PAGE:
‘Imagine your thoughts as boats going by on a river. Every so often a boat snags you and drags you into the water, making you gasp for breath as you’re towed along. You have to unhook yourself, get back to the riverbank and observe the boats going by at a safe distance. The practice of mindfulness enables you to observe your thoughts and worries without being snagged by them.’

5. Forget About Exercising Willpower As the creator of The Easy Way To Give Up Smoking Carr had an interesting view on willpower. The book describes trying to exercise it to resist a bad habit as counterproductive, because it reinforces the idea that you are ‘sacrificing’ something by not doing something harmful to you. ‘People who try to quit with the willpower method endure a constant conflict of will, a mental tug of war.’ The book extends this to facing down other mental demons in the pursuit of happiness. ‘Willpower is designed for survival not happiness. If you need to climb a tree to evade a predator then willpower is invaluable. But when you use willpower to tackle imaginary threats, all you’re doing is pushing hard on the wrong side of the door.’

6. Reconnect With Your Body It’s easy to think we’re all totally in sync with our bodies – they’re us after all! But like a lot of mindfulness experts, Dicey recommends spending time really tuning into the physical sensation of being alive. Something as simple as walking can be totally mindful if you do it right. ‘Walking takes the mind into a deeper sensory space where the distractions of thought are replaced with a more focussed, creative mental process.’

He recommends walking as straight and tall as you can and noticing how nimble or stiff you feel, how your posture is, then settling into a steady rhythm. Then, as you walk spend 30 seconds paying attention to everything around you; then turn your attention to sounds for 30 seconds, be aware and tune into them without thinking too much about where they are coming from; then spend 30 seconds noticing on the physical sensations of using your muscles, of warm or cold air, of the wind. Finally allow your focus to turn to whatever sensations you like – you should be highly aware of what’s going on around you without getting wrapped up in any single thing, he says.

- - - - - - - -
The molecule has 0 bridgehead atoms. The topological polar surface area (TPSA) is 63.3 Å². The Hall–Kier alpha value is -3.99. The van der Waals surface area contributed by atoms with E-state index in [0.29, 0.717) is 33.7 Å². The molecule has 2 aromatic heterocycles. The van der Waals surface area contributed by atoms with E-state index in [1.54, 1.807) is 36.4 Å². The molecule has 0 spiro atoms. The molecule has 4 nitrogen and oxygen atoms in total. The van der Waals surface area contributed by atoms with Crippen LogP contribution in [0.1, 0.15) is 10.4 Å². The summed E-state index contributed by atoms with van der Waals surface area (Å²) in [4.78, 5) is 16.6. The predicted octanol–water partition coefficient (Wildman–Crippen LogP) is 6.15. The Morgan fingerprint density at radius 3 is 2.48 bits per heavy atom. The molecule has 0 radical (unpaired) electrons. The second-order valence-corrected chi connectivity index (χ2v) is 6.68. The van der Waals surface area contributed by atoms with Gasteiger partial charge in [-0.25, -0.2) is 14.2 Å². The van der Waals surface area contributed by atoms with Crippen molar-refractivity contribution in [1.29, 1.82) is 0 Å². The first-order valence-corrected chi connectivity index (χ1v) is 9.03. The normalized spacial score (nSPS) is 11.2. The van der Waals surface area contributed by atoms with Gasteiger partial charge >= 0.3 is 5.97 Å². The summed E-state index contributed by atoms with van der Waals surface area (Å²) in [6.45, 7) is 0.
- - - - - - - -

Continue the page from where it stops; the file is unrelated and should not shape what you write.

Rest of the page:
7. Mindfulness Requires No Special Powers You don’t have to be a Zen Master on the magic mountain to benefit from mindfulness. In fact it isn’t a special skill at all, just something in us all that’s there to be unlocked. By doing mindful exercises we become more familiar with our thoughts and gain a new sense of perspective. ‘With mindfulness you’re not suppressing anything. You’re learning to do the opposite, to free your feelings both positive and negative, so that they are not suppressed or exaggerated,’ says Dicey.

WHAT NEXT? To become more mindfully resilient, Dicey recommends this simple breathing exercise in times of everyday anxiety. ‘Taking deep, steady breaths slows your heart rate and activates the boy’s transitions between ‘fight or flight’ back to its calm state known as ‘rest or digest’… Make the ‘out’ breath longer than the ‘in’, so breath in for a count of two and out for a count of three – this is a wonderful to relieve fear, anxiety and stress.’ Try it now and see how it affects your mindset...

Comments are is for information only and should not replace medical care or recommendations.

The Easy Way To Mindfulness is available from Amazon

Follow the writer @mattfitnessray